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Try adding grapefruit to your tea, as recommended by a chemistry professor, for a unique twist on your usual cup of tea.
Science World News

Try adding grapefruit to your tea, as recommended by a chemistry professor, for a unique twist on your usual cup of tea.

If you notice that the energy boost from your morning cup of tea wears off before the bus arrives, the scientist who suggested adding salt to tea has a more appealing suggestion: have some grapefruit instead.

Last month, Michelle Francl, a chemistry professor at Bryn Mawr College, sparked controversy around the world when she proposed that adding a small amount of salt could enhance the flavor of tea.

She recently shared a suggestion that is less likely to spark a major argument about tea between the US and Europe, similar to the one that occurred during the American Revolution. During an online webinar hosted by Chemistry World magazine, she disclosed that consuming fruits and vegetables can either extend or decrease the effects of caffeine.

According to Francl, consuming a large amount of grapefruit can prolong the presence of caffeine in your body. On the other hand, incorporating cabbage, broccoli, and brussels sprouts into your diet can help eliminate caffeine at a faster rate.

She expressed that the response to the guidance presented in her book, “Steeped: the Chemistry of Tea,” had greatly surprised her. She was especially taken aback by the diplomatic interventions that followed. Additionally, she stated that the American method of preparing tea was not to her liking.

Her advice caused an outcry, and led the US embassy to London to post on X that “the unthinkable notion of adding salt to Britain’s national drink is not official United States policy. And never will be.” However, the otherwise reassuring post ended: “The US embassy will continue to make tea in the proper way – by microwaving it.”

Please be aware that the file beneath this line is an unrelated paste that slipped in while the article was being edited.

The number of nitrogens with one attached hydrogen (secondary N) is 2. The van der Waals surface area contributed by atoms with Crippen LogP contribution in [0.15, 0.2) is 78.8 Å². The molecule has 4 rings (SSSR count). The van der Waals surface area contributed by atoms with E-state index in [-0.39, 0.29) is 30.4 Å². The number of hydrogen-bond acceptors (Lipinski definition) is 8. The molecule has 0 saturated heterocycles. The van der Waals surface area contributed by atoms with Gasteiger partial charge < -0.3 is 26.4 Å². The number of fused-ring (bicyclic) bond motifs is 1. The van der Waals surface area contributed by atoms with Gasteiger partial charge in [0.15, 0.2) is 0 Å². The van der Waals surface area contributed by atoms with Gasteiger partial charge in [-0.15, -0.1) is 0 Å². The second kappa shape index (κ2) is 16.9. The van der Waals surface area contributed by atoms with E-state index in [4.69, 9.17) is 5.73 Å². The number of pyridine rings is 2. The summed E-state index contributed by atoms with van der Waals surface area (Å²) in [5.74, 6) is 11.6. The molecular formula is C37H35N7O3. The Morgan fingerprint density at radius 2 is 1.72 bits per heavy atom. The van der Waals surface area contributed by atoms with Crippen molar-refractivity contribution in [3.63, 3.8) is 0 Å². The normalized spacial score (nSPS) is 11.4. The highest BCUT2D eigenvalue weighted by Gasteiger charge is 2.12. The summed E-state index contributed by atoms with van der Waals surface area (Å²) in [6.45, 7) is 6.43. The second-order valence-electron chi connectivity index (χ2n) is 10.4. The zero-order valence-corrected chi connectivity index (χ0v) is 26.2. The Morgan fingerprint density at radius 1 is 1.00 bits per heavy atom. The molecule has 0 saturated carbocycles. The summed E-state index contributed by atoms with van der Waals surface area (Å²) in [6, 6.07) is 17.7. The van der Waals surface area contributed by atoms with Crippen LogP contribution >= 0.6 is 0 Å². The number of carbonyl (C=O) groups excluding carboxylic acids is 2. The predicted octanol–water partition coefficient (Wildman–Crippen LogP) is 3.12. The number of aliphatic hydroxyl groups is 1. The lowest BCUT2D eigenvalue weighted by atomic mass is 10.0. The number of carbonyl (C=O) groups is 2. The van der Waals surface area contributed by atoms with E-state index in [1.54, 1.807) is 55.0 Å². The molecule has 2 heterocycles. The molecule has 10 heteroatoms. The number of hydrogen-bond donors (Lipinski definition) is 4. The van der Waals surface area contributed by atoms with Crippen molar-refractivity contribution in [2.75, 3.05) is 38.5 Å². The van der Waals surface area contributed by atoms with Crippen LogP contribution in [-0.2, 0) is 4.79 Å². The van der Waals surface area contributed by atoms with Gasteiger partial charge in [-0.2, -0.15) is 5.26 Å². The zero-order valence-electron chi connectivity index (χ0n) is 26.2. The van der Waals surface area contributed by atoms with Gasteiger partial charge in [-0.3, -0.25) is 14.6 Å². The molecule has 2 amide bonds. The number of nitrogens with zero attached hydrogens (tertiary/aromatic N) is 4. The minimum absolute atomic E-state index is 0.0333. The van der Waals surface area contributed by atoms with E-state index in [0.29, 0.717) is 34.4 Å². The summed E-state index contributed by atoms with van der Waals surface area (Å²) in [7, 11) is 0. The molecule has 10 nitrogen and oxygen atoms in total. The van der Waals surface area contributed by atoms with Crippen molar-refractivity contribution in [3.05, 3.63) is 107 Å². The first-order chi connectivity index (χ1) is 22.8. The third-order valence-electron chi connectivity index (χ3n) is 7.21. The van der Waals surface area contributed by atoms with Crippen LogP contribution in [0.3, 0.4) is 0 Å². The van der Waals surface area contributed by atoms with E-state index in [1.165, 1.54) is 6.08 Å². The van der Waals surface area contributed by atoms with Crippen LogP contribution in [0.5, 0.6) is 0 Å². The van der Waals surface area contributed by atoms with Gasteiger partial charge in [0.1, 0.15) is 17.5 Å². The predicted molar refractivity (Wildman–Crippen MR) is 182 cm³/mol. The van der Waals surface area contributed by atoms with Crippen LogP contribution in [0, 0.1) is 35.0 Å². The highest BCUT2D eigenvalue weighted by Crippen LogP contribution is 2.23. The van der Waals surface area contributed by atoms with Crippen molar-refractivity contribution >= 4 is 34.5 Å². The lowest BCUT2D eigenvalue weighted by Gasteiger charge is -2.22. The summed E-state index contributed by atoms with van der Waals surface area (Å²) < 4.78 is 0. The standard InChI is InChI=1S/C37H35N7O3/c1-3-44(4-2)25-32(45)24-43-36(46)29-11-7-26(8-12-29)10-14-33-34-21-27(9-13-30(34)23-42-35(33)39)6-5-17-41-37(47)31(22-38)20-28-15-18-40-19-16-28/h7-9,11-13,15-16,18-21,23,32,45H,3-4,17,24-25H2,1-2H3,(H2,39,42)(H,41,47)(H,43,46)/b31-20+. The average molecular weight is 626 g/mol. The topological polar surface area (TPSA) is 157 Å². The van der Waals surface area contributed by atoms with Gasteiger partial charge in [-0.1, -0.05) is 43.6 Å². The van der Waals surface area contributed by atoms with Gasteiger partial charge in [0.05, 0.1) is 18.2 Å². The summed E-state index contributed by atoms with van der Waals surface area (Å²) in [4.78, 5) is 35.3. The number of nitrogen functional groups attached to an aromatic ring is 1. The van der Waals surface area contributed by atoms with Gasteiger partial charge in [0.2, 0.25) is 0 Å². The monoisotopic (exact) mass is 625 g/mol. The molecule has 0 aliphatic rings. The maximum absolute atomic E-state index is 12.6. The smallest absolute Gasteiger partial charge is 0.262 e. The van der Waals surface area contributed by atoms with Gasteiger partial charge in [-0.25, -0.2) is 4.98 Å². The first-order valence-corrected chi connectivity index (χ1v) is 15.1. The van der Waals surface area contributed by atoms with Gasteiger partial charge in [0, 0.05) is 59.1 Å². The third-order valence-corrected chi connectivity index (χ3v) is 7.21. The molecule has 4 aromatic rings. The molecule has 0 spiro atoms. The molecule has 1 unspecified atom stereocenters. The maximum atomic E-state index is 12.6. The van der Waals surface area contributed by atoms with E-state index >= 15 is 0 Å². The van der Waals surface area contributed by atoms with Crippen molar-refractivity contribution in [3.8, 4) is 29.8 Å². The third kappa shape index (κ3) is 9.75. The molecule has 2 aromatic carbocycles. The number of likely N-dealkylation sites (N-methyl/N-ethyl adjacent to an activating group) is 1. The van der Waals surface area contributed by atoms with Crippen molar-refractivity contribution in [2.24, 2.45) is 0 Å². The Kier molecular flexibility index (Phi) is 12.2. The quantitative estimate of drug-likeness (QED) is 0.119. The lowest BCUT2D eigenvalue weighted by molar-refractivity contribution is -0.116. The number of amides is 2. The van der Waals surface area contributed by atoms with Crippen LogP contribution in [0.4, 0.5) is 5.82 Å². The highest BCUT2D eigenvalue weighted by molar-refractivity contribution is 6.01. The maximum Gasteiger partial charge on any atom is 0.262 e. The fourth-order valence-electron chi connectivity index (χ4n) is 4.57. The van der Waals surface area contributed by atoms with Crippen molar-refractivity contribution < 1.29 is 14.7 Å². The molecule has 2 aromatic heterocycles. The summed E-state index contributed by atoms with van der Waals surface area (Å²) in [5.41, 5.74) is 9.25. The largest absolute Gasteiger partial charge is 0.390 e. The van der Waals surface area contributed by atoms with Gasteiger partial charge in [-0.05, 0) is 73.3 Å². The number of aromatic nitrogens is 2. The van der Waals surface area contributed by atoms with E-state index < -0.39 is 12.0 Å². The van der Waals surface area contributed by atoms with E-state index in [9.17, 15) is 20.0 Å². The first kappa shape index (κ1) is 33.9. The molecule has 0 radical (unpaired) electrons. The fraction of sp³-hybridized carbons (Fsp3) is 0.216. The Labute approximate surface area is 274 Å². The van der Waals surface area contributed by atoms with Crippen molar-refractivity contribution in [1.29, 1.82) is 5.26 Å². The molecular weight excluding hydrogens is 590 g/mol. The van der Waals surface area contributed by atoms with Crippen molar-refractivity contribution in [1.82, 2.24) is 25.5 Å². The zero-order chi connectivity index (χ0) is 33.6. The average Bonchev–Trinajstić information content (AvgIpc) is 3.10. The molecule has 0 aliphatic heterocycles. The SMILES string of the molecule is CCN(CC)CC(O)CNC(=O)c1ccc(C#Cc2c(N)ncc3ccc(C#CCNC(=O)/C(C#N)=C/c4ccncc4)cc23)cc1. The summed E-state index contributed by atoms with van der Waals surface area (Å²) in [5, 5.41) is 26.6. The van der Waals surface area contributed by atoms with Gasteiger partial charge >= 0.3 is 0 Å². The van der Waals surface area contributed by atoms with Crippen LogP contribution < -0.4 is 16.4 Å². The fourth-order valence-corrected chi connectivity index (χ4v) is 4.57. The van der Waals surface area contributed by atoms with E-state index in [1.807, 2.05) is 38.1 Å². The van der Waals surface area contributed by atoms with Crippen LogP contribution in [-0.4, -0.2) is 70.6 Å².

Francl has taken issue with the American habit of using a microwave for their brew. She said the approach promoted the formation of a cloudy material, known as tea scum, composed of organic substances with calcium and magnesium carbonates.

“When tea is microwaved, the rapid increase in temperature prevents the removal of oxygen and carbon dioxide, resulting in a higher concentration of carbonates and the promotion of organic matter, causing a floating residue to form.”

Francl clarified that there was a misunderstanding regarding her previous comment about warming milk, explaining that she did not intend for it to be heated.

According to her, pouring cold milk from the refrigerator into hot tea can cause it to curdle.

According to Francl, the size and material of teabags are significant factors, while their shape is not. Additionally, it is crucial to preheat a teapot before using it to prevent the water from cooling down when poured in.

According to the speaker, the amount of caffeine extracted at 60 degrees Celsius is approximately half of what is extracted at 90 degrees Celsius. If the water used for making tea is not sufficiently hot, the perceived amount of caffeine consumed may be inaccurate.

According to Francl, those seeking a soothing cup of tea may prefer earl grey due to its high concentration of linalool, a substance found in its citrus oil.

According to Francl, linalool has the ability to trigger the same pathways for pain relief as opioids. Studies have demonstrated that inhaling the scent can decrease pain sensitivity in mice and anxiety in humans.

“Drinking Earl Grey tea, known for its distinct aroma, can have a calming effect on humans. Therefore, when my husband sips his cup of tea before his departmental meeting, he’s onto something.”

Researchers have discovered that microbes play a crucial role in creating the ideal flavor in a cup of tea.

A study published in the journal Current Biology found that various types of tea have varying levels of soil microbes. It also revealed that teas with microbes involved in nitrogen processing have higher concentrations of theanine, an amino acid that affects the taste of the tea.

According to Zhenbiao Yang, a co-author from Fujian Agriculture and Forestry University in China, our findings demonstrate that soil microbes can alter the flavors of tea by influencing the amount of theanine.

“Although the microbes are not likely to affect the varieties of teas, as those are primarily determined by cultivars and processing methods.”

Source: theguardian.com